TODAY’S READING: Leviticus 16–18
The Day of Atonement was the most important day of the whole year. Jehovah instructed Moses that the high priest should not come at just any time into the holy of holies (Lev. 16:2); he should come but once a year only. This “once a year only” was indicative of the “fullness of time” when global atonement would be made for all peoples. It is also indicative that in this most critical passage on atonement, God takes pains to mention four times (16:29; 17:8; 10, 12) that all are invited, even strangers (those from other nations). “Foreigners and Gentiles were expected to come to worship the Living God because of the nature, power, and saving qualities of the Name of God. It was expected that God would hear and respond to their prayers just as effectively as he would listen to and answer the prayers of Israelites. Indeed, God was Lord over all the earth.” The God of all the nations makes it clear from beginning to end that all peoples are part of His atoning plan.
Scriptural images of atonement include Socinian (atonement as example), moral influence (atonement as love), governmental (atonement as justice), ransom (atonement as victory), and satisfaction (atonement as propitiation)—and all have valid aspects. The heart of atonement, however, is expressed in this passage, the one day of the year where everything stopped and all Jehovah’s people focused singularly on God’s wrath being appeased through penal substitution. Because the penalty for sin was death and no man or woman could bear the penalty, Jehovah transferred the guilt onto the scapegoats—one was sacrificed on the altar and the other released into the wilderness (16:9–10). In this action we see both propitiation (the slain goat appeased the holy wrath of Jehovah) and removal [the released goat carried the sins far away, a picture of “as far as the east from the west, so far has He removed our transgressions from us” (Psalm 103:12)].
Smack in the middle of the wonder of atonement, Jehovah not only insists on reminding us that the provision is for all peoples, but also that His people cannot be like all peoples. No more sacrifices should be offered to “goat idols” (se’irim). The Israelites were prohibited from sacrificing to these goat idols, these demonic/devilish evils. The people of God were not allowed to imitate the idolatry of Egypt or Canaan or of any nation where they would be commissioned (18:1–3). The people of God were called out from the nations and commissioned into the nations to be unlike the nations.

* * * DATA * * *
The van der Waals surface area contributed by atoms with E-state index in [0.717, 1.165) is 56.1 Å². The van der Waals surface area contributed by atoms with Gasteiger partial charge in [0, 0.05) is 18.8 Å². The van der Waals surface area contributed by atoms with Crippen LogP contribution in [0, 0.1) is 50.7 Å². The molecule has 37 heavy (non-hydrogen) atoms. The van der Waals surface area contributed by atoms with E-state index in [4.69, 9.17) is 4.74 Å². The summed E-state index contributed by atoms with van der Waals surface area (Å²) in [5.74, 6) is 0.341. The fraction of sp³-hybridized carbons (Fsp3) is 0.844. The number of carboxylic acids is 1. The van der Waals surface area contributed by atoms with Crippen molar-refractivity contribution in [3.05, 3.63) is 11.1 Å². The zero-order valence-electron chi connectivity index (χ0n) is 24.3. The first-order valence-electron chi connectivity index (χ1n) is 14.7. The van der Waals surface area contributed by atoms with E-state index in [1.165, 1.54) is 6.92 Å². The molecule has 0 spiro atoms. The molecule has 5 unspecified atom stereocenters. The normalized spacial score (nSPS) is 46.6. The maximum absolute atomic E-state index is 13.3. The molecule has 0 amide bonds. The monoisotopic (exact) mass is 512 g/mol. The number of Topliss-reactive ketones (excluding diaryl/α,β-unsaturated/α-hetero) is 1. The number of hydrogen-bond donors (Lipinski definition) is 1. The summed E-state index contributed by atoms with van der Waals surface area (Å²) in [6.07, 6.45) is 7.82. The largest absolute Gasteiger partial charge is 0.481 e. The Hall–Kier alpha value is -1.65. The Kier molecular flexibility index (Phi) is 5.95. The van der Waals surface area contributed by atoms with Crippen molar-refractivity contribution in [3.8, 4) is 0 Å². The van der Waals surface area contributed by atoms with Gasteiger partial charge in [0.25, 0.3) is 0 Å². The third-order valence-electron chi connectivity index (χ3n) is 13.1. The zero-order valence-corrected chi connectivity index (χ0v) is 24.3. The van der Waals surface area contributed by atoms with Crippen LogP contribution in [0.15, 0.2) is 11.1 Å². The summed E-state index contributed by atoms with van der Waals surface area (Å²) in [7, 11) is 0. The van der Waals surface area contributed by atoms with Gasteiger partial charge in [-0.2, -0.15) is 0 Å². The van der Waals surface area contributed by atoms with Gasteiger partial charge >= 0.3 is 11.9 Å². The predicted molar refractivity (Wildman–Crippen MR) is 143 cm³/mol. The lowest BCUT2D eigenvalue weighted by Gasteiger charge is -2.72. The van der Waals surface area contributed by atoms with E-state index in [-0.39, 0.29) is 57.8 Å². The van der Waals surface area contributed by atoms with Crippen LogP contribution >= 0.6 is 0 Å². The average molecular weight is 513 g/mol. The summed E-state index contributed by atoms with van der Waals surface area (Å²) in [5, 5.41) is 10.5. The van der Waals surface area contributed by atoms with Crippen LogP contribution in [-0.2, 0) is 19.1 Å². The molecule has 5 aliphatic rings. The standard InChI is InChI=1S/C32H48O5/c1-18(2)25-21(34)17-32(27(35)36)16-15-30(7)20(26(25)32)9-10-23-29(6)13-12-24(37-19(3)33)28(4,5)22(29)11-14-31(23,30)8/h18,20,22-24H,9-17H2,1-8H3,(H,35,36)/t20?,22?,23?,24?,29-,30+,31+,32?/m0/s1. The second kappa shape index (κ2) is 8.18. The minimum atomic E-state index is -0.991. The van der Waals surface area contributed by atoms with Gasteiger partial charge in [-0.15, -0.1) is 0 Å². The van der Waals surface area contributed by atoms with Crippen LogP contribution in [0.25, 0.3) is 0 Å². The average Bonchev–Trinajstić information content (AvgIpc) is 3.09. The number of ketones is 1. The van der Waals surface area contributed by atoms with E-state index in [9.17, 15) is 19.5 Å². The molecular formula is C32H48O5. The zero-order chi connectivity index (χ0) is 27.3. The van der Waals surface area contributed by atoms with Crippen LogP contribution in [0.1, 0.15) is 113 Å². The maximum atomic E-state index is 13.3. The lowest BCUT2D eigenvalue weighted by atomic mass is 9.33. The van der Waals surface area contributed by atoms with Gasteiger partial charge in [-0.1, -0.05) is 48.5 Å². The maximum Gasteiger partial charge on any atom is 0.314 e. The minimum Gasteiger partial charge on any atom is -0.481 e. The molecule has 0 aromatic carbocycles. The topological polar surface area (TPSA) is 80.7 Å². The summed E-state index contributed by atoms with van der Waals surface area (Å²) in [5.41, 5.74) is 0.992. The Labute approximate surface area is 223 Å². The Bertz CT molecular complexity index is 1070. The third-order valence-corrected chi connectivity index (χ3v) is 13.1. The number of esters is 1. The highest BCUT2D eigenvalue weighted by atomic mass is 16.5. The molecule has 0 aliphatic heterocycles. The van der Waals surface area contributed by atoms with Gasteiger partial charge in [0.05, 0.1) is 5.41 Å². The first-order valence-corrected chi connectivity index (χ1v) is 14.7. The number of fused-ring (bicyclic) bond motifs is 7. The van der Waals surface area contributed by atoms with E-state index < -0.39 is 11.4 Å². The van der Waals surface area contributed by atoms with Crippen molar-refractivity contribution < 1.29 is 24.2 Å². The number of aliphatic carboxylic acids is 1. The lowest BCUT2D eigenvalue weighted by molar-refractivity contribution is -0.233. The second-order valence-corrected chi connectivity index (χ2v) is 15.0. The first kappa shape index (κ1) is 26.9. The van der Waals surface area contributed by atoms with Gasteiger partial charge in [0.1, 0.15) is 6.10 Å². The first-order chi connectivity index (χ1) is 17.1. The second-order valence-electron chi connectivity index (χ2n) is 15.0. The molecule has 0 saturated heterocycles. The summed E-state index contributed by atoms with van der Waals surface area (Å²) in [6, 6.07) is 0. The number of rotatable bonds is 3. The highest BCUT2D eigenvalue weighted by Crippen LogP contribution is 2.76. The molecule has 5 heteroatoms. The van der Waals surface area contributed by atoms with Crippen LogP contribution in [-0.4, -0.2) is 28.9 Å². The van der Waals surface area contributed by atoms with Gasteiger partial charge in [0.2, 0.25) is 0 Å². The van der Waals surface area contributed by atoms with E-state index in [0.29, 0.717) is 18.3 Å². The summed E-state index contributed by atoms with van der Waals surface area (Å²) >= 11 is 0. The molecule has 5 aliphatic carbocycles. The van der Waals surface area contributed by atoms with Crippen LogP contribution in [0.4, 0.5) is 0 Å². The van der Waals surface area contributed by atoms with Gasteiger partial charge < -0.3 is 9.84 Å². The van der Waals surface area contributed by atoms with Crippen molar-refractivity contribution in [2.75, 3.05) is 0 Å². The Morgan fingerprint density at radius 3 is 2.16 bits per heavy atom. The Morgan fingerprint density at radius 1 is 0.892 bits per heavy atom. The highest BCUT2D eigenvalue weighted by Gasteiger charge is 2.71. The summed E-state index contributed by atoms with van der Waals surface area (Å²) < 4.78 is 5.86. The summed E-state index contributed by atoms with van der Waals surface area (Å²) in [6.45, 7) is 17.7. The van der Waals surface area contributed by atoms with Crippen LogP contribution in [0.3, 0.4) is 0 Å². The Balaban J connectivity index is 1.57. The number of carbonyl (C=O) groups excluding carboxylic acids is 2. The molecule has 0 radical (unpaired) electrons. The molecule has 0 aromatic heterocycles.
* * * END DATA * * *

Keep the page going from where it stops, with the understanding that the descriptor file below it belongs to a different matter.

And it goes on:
It is not coincidental that on the heels of atonement being provided for all peoples comes the stringent warning against sexual sin, so prevalent among all peoples. Leviticus 18 warns against any sexual perversion including homosexuality and abortion (vv. 19–23). God calls these practices perverse (v. 23) and warns that they defile the land to the degree that the land itself will eventually vomit out the practitioners (v. 25). “Holiness was a task. That is, Israel was to live out in daily life the practical implications of their status as God’s holy people. ‘Be what you are’ was the message.”
God’s missionary people are to be holy and sexually pure. God will not countenance sexual sin among missionaries. God will not listen to missionary prayers from perverted intercessors. God will not bless missionary dollars from unclean hands and hearts. God’s missionary people live in an age that worships the goat-idols, that bows before the demons of sensuality. There must be nothing of that practice or spirit about us, not if we are to represent Jehovah to the nations. If God’s missionary people are involved in anything sexually unholy, He will vomit us out of His missionary team. We cannot with God’s favor communicate atoning truths if we do not live them daily.
 Walter C. Kaiser, Jr. Mission in the Old Testament: Israel As a Light to the Nations. Grand Rapids, MI: Baker Academic, 2000. 24–25.
 Se’irim is the literal translation for “demons” in Leviticus 17:7. It is interesting that the goat is now linked with devil worship today.
 Christopher J. H. Wright. The Mission of God: Unlocking the Bible’s Grand Narrative. Downers Grove, IL: IVP Academic, 2006. 372.